What to Eat This Spring

In the US, we enjoy practically unlimited access to any food any time of the year. Although it's nice to have watermelon in February and asparagus in August, many people don't even know that foods have a season, let alone what foods are in season at any given time of year.

But in the food world, local is the new exotic. Farmer’s markets are popping up in every neighborhood as consumers are realizing the benefits of eating food that was grown within miles of their mouths. Local food boasts a host of benefits, including better flavor, higher nutritional value, and less environmental burden. It's healthier for you because you get the higher nutrient levels from just-picked produce. It's healthier for the environment because local food uses less fossil fuel for transport. It tastes better because it really is fresh (not shipped-from-across-the-country-yet-still-bearing-a-label-that-says-fresh). And it’s also interesting, as each season brings a new crop of foods that you haven't had for an entire year. Before you've had a chance to tire of its bounty, the season changes to bring new, flavorful foods.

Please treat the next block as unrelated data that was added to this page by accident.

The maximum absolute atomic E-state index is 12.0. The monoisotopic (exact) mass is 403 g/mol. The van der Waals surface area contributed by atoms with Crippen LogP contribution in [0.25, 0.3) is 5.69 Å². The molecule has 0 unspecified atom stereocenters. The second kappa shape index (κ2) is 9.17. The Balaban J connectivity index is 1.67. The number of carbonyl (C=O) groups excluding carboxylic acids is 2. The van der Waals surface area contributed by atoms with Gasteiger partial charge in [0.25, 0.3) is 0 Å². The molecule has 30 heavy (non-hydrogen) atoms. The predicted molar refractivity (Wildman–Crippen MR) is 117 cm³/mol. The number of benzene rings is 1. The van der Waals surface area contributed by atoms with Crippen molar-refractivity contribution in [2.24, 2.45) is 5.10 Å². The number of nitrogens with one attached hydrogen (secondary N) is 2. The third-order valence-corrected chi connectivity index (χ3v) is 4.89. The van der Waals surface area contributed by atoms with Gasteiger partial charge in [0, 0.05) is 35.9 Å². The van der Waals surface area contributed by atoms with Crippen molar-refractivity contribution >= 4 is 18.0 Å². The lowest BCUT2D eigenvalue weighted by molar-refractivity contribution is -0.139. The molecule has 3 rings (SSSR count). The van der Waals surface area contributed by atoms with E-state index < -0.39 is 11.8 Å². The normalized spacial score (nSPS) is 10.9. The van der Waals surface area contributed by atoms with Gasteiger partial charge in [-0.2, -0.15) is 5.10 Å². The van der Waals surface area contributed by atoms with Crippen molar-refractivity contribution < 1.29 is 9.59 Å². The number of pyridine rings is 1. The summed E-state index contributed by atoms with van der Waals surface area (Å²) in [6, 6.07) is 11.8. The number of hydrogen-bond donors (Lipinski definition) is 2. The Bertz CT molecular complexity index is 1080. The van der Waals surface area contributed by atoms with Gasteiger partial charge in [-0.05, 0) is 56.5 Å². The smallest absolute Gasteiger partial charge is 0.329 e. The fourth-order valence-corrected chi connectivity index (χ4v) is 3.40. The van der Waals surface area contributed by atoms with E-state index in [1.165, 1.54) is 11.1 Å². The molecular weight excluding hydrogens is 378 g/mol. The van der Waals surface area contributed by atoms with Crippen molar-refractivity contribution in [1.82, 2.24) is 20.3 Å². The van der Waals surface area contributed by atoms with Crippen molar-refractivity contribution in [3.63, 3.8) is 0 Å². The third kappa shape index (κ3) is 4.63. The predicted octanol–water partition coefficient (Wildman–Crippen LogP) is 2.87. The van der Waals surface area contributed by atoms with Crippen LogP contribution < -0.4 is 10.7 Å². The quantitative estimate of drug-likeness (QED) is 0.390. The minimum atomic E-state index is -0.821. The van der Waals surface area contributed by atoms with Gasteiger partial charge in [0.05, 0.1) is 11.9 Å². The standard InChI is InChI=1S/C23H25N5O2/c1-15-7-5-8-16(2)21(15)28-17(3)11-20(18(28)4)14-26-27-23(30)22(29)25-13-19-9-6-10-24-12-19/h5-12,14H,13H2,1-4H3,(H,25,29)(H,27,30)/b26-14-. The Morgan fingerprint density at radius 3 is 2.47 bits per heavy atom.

If you want to eat healthy, home-cooked meals without all the fuss, try a seasonal pantry makeover! To do it, stock up on locally-grown foods—a fun trip to your local farmer's market will yield the majority of the ingredients you need—and simply create meals based on what's in season in your region.

Availability will vary from region to region, but here's a list of foods that make spring their season, along with tips on how to incorporate the new-to-you ingredients into your meals.